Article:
Alibaba stock has been battered in 2021.
Greg Baker/AFP via Getty Images
stock hit a record low in Hong Kong Thursday amid fears that the Chinese e-commerce giant may be forced to lose its primary listing in New York.
Reports suggested that Chinese regulators will restrict companies’ abilities to list overseas, raising the prospect that Alibaba and other groups may be forced to ditch their listings on the New York Stock Exchange or Nasdaq.
‘s Hong Kong-listed shares (ticker: 9988.H.K.) dropped 2.5% Thursday to their lowest level since the company launched its secondary listing in Asia in 2019. The company’s U.S. stock (BABA) rose 2% in the premarket trade, having fallen near 4% Wednesday.
The latest development on the regulatory front concerns variable interest entities (VIEs)—a corporate structure used by Alibaba and other Chinese companies to list offshore and sidestep Beijing’s rules concerning foreign investment.
China is planning to ban companies from going public overseas using the VIE structure, Bloomberg reported Wednesday, citing anonymous sources, though Hong Kong would be an exception subject to regulatory approval.
The plans could be finalized as soon as this month, according to the report, and may require companies already listed overseas via VIEs to revamp ownership structures and be more transparent. This could mean that the most sensitive companies—for instance, Alibaba—may be required to delist in the U.S.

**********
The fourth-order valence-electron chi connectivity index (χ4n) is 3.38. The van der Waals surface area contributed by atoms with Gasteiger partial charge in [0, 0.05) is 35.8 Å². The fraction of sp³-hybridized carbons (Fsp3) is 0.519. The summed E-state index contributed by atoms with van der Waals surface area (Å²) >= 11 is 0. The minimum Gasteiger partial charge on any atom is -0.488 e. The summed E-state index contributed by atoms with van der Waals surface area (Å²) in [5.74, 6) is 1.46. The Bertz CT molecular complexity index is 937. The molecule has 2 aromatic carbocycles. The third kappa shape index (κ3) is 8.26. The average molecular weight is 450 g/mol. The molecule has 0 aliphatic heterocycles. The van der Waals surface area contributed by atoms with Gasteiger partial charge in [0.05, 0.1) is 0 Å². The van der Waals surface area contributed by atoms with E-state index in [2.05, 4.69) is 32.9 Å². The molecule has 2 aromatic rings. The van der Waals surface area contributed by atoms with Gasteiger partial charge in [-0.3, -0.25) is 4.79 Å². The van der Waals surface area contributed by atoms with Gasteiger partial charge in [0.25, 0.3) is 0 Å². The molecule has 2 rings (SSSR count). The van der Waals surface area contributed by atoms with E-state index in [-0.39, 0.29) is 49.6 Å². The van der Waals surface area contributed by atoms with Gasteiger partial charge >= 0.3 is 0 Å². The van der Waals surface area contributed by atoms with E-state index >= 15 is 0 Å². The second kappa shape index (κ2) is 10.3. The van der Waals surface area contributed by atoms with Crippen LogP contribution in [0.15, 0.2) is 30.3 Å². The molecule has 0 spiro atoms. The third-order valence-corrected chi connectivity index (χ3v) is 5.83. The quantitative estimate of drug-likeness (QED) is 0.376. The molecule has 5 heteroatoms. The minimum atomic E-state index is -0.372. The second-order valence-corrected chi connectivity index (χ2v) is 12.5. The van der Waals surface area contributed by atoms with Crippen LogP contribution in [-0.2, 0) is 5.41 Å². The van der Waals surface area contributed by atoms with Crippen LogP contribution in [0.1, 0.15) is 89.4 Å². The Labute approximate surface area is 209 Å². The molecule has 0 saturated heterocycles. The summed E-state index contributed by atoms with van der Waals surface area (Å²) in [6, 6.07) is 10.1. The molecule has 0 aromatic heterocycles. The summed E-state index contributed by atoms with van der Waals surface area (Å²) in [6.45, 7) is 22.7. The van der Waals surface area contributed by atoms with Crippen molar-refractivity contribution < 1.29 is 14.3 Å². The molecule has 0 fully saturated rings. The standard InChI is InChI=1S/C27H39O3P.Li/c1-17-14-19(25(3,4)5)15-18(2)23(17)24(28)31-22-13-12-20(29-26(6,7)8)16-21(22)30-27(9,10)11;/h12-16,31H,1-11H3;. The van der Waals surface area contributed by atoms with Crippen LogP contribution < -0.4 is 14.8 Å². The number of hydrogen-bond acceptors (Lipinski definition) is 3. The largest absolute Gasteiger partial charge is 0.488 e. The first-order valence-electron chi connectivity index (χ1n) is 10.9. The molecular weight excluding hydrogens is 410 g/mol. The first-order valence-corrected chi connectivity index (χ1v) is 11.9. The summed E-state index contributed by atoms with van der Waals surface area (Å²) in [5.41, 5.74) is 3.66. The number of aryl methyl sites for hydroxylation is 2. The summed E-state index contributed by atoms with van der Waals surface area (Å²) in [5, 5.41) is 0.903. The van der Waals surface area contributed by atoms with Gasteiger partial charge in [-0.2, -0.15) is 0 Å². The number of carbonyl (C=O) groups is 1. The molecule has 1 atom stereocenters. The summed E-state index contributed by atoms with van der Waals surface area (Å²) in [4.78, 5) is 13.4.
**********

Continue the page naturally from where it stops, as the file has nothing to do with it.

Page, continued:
China’s securities regulator has denied Bloomberg‘s report.
VIEs are also under scrutiny from U.S. regulators. Gary Gensler, the chair of the Securities and Exchange Commission, has warned that U.S. investors may not fully realize the nature of their stakes in U.S.-listed Chinese securities. American investors who buy Alibaba stock in fact own a stake in an offshore shell company that has a contractual relationship with the Chinese operating entity.
Shares in Alibaba have collapsed by more than 45% this year amid a regulatory crackdown by Beijing on the country’s tech sector and, more recently, signs of slowing growth at the company. The U.S.-listed stock is trading at its lowest level since spring 2017.
While there remain reasons to be bullish on Alibaba, this year has proved a wild ride for investors. Some experts have suggested that the worst of the regulatory crackdown may be over—but that hasn’t stopped investors fretting about the future of Alibaba.
Write to Jack Denton at firstname.lastname@example.org